"What's happening is that time and time again we refer to the fact that the applicant is a local Welsh speaker. We have to look at the application, not the applicant."

and he continues

"Whilst the planning system should take account of the needs and interest of the Welsh language, the fact that the applicant is a local, Welsh-speaking person active in the community does not outweigh the environmental harm."

and he rounds of by adding

"Moreover it would be discriminatory to grant permission solely or largely on the grounds that the applicant is Donald Trump."

Or words to that effect.

The Trump inquiry

As the Inquiry by the Local Government and Communities Committee staggers to a stuttering slow and painful death, some interesting and unusual facts to come to light.

Mr Salmond revealed he used his mobile phone to call the government's chief planner, Jim Mackinnon, during a meeting with the Trump Organisation in an Aberdeen hotel, then handed the phone to the US tycoon's right-hand man, George Sorial, so he could set up a meeting with the civil servant. He said he had done nothing wrong because he had attended the meeting in his capacity as MSP for Gordon.

Decidedly strange behaviour. Imagine the outcry if Lewis Wind Power met with our former MSP, Alasdair Morrison, and he placed a call there and then to the Chief Planner to arrange a meeting... (if he had even got through!)... the day before a major decision on the application was taken.

However, the best bit is life imitating art:-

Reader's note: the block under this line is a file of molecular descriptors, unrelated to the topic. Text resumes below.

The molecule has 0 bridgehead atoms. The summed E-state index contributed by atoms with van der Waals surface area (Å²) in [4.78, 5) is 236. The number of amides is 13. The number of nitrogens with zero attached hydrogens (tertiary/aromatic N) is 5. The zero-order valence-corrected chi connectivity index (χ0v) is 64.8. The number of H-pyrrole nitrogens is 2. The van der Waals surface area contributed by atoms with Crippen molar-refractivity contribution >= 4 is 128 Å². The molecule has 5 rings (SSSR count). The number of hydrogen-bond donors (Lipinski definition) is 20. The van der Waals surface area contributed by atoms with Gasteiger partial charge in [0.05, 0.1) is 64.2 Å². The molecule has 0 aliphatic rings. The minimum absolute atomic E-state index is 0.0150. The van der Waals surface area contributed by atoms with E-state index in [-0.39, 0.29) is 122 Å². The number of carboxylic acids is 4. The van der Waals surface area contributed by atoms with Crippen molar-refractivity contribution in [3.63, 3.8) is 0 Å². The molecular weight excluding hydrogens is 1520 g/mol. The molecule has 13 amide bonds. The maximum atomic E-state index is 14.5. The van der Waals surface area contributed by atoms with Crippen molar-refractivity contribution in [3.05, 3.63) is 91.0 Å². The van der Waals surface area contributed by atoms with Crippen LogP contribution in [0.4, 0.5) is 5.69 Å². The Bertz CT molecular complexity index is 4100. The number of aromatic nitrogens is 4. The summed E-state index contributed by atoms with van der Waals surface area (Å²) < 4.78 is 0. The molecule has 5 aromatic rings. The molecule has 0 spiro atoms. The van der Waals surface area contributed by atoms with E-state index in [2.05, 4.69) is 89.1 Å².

Mr Allan, an SNP MSP, said: "What we have had is a very lame witch-hunt and attempt to nail the first minister, but they have failed to come up with an accusation to put to him, although the issue has been strung out for three weeks.

Or as his motion to the Parliament in December apparently said:-

Alasdair Allan calls on all MSPs, MPs, Councillors, Journalists and members of the public to desist from interfering in the crucial and independent Parliamentary investigation. At this time the making of scurrilous and unfounded allegations by Nicol Stephen and repeated by those who do not know the full facts will only prolong the anguish of those who have been falsely accused by muck-racking journalists reporting the facts. It is crucial that the Committee investigate the crucial documents that are being prepared at the moment and that the crucial decision to clear Mr Salmond is taken objectively and quickly, so that he can move on to ensuring that permission is granted to Mr Tramp.

Wednesday, January 23, 2008

Anyone recognise...

.. the numbers 13a and £129,200?

Not quite Snow White ....

According to the paper of record, The Sun....

A gang of crooks is robbing long-distance coaches by smuggling dwarves into their holds inside sports bags.

Once inside the buses the tiny thieves slip out from their hiding place to rifle through the belongings of travellers above them. They then take their loot back to their hiding place and wait to be collected by another gang member when the coach reaches its destination.

The gang has stolen thousands of pounds in cash, gems and other valuables over the past several months. Swebus, which operates coach services across Sweden, confirmed the losses. “We think it is a short, young person, dwarves or perhaps children,” said Ingvar Ryggasjo, sales manager for Swebus. “We are taking extra security measures and are thinking of installing video surveillance cameras.”

He said on one occasion a light-fingered litle person was smuggled aboard a bus in a hockey bag. One woman reported seeing two men squeezing the large, heavy bag into the luggage space under the bus. After arriving she found a camera, purse and other items missing. Police are quizzing “people of limited stature” with criminal records, according to a spokesman in Stockholm.

With friends like this....

Donald Trump speaking about Alex Salmond (my emphasis) about the proposed golf development in Aberdeenshire....

"Alex Salmond and I have virtually never even talked about this job but I know for a fact that he - and anyone else who's representing Scotland, unless they're the enemy - wants billions of pounds to come into Aberdeenshire and Scotland."